What does defunding the police really mean?
From Los Angeles to Minneapolis to New York City advocates are pushing for widespread police reform in the form of reduced police budgets.
HOW MUCH WILL BE CUT?
So far, American cities are taking a slow approach to the demands of advocates.
Leaders in Minneapolis, the site of George Floyd's death, have called for the most significant changes with City Council agreeing to dismantle its police department.
Los Angeles' Mayor is calling for $150 million budget cut.
Minneapolis' City Council is exploring a $200 million cut.
New York City's Comptroller has called on the Mayor to cut the NYPD by $1.1 billion over the next four years.
Depending on the number, cuts to police departments could mean fewer officers and most likely fewer programs offered by police departments.
WHERE DO ADVOCATES WANT THE MONEY TO GO?
In short, leaders in the Black Lives Matter movement want the money currently allocated to police to be re-invested in communities instead.
That could take the shape of city development in an often forgotten part of town or in mental health awareness campaigns. Homeless outreach and improved educational opportunities have also been mentioned.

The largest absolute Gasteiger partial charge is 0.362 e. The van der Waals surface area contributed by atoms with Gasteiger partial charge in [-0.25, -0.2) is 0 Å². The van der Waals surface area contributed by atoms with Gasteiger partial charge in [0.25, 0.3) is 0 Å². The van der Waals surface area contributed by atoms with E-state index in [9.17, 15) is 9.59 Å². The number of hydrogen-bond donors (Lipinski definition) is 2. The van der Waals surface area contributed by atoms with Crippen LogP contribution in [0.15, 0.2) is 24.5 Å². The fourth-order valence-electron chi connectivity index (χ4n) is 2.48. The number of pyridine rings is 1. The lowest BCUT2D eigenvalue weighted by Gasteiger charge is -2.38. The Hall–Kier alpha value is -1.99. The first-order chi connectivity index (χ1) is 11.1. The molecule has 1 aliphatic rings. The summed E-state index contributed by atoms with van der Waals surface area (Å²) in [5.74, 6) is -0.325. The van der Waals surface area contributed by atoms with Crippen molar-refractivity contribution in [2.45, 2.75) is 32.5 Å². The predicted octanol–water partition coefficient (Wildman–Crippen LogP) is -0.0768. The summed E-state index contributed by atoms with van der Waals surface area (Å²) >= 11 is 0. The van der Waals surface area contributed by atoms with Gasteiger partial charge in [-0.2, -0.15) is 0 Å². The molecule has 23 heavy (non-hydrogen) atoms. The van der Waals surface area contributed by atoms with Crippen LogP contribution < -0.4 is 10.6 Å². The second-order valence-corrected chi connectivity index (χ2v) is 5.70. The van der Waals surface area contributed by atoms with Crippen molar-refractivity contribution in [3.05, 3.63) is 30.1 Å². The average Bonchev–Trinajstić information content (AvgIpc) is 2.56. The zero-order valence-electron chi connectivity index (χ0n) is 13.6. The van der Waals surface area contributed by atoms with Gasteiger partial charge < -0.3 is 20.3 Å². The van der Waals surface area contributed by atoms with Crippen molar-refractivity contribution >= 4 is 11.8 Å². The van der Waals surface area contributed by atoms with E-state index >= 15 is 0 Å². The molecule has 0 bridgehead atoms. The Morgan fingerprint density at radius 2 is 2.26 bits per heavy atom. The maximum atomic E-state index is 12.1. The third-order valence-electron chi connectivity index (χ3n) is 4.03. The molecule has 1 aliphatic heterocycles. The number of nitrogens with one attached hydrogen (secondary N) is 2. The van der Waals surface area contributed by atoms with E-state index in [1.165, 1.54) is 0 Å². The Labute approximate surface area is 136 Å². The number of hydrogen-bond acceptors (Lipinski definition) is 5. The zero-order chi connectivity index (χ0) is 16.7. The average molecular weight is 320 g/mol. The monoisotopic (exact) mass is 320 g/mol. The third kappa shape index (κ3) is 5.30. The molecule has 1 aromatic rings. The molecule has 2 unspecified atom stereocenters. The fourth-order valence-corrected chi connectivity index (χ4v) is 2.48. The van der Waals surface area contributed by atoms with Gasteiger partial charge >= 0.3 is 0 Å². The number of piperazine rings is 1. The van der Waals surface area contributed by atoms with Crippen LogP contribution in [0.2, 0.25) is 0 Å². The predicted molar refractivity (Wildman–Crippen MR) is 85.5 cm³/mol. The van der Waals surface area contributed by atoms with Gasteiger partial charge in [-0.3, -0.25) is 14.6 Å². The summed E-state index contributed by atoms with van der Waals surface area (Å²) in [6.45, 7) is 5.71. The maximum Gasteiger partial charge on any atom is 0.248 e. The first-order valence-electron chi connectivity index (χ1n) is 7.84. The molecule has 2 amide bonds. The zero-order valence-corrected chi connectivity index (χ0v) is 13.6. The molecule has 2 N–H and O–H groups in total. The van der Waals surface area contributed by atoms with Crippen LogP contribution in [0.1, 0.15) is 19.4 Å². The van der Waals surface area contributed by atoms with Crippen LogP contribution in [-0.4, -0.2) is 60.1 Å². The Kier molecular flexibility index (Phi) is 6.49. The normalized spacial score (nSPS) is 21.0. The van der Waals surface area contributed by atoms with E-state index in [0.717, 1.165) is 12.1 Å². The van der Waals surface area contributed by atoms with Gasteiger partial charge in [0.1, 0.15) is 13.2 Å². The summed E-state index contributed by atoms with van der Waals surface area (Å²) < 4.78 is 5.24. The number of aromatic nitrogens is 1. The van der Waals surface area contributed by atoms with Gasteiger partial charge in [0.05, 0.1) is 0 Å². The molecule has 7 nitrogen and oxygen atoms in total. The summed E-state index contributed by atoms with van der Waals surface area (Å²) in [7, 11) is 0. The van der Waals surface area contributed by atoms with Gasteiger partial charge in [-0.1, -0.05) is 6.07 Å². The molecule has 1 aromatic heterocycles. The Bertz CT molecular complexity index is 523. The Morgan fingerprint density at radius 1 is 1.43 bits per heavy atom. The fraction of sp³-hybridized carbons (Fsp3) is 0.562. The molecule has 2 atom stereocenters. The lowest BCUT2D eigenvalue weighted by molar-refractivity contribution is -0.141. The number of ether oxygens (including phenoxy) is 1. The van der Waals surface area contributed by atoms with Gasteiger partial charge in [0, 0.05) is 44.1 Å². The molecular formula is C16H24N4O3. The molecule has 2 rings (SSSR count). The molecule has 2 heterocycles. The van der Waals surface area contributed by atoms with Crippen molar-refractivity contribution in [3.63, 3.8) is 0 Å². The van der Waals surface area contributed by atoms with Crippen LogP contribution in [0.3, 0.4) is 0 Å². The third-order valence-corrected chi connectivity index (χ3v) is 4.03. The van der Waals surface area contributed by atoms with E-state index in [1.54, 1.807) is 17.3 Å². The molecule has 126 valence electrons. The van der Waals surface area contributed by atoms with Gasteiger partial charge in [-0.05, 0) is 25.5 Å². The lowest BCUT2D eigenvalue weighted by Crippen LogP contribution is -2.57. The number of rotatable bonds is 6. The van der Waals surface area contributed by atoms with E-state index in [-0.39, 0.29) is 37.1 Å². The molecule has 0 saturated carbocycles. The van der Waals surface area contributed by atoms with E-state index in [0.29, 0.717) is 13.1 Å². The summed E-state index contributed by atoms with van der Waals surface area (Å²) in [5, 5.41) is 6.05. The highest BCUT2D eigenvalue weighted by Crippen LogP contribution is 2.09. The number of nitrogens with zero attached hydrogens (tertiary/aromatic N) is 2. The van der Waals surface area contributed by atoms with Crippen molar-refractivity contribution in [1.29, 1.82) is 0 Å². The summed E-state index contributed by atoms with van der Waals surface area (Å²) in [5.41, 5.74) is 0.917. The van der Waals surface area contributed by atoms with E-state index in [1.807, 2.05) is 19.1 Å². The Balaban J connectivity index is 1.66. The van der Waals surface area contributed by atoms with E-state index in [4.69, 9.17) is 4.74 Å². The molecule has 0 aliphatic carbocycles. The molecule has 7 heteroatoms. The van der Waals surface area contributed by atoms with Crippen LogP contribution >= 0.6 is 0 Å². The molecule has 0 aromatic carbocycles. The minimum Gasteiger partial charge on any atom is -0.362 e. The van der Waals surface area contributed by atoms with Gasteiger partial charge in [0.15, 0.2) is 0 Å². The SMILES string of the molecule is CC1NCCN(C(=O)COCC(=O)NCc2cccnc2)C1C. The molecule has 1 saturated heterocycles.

NPR recently profiled an effort in Eugene, Oregon, that dispatches social workers to certain emergency calls instead of officers. Advocates support measures like that as well.
WILL CRIME INCREASE?
You can't have a discussion on defunding police without exploring the possibility that crime could increase.
But there is evidence that crime can actually go down with fewer police officers.
A 2017 study found that when NYPD reduced its proactive policing polices in 2015 and 20`14, the number of criminal complaints filed actually decreased in New York City.
The Fraternal Order of Police though disagrees.
Sgt. Robert Pride, who met with President Trump at the White House this week, said he believes more officers would want to leave law enforcement if major programs were defunded.
"That's not a profession I want to be apart of," Pride said.
WILL THIS ACTUALLY HAPPEN?
Police reform has been talked about before but never on this scale.
It will also depend on whether the political pressure on city councils and mayors across the country continue.
The "defund" movement is likely in its very early stages.